- Some introverts may experience a more severe kind ofstage-frightand may react by being totally quiet.
- For a young child, contingency management and shaping tend to work better, and have been shown to maintain speech at 13-week follow-up.
- The use of medications should be consideredlast resort, especially for selective mutism. All drugs have adverse effects. Fluoxetine, in particular, may cause drowsiness, trouble sleeping, excessive sweating, headache, yawning nausea, diarrhoea, nervousness, feeling weak. Infrequent, but severe, side effects may include itching, hives, joint and muscle pain, fever, chills, rash, and trouble breathing. Rare side effects include neuroleptic malignant syndrome, serotonin syndrome, adverse drug interaction (e.g. when taken concurrently with a monoamine oxidase inhibitor, such as phenelzine, tranylcypromine, or isocarboxazid, may lead to serotonin syndrome), hepatitis, erythema multiforme, seizures, swollen lymph nodes, abnormal liver function tests, allergic reactions, causing low blood sugar, hyponatremia (low amount of sodium in the blood), increased risk of bleeding, excessive cheerfulness and activity, mild degree of mania, or having thoughts of suicide.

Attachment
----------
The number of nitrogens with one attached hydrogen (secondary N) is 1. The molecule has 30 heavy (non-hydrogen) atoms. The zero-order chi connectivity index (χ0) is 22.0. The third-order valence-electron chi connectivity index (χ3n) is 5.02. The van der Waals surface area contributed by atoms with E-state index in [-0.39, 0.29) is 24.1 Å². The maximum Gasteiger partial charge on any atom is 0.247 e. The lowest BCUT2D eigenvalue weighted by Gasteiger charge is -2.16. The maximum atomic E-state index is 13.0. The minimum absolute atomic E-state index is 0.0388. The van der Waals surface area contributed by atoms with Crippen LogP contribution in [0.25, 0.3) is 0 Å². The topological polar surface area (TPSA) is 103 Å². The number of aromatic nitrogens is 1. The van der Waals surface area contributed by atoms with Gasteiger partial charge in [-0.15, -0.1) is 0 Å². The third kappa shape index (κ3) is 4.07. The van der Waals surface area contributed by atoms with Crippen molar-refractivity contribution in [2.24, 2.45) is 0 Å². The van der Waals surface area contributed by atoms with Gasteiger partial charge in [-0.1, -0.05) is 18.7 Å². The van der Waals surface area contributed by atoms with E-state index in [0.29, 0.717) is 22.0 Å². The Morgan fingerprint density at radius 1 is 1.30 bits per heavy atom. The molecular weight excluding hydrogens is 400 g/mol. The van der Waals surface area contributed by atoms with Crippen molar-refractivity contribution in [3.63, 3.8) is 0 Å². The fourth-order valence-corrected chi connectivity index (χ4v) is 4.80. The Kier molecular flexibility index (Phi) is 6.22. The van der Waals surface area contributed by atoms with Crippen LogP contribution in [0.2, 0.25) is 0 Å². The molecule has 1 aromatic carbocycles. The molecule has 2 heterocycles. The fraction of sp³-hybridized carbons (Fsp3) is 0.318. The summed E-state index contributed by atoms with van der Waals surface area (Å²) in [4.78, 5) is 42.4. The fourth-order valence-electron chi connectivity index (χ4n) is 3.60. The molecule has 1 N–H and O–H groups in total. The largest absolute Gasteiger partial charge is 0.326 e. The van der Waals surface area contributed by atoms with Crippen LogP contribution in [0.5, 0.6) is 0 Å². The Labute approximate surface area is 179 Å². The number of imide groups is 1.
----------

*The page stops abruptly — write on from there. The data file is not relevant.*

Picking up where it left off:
Sources and Citations
- Cunningham et al. Behavioural and emotional adjustment, family functioning, academic performance, and social relationships in children with selective mutism, Journal of Child Psychology and Psychiatry 45 (2004), pp. 1363–1372.
- Amari, et al. Treating selective mutism in a paediatric rehabilitation patient by altering environmental reinforcement contingencies, Pediatric Rehabilitation 3 (1999), pp. 59–64.
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Video: How to overcome selective mutism and adapt to new environments, signs of severe social anxiety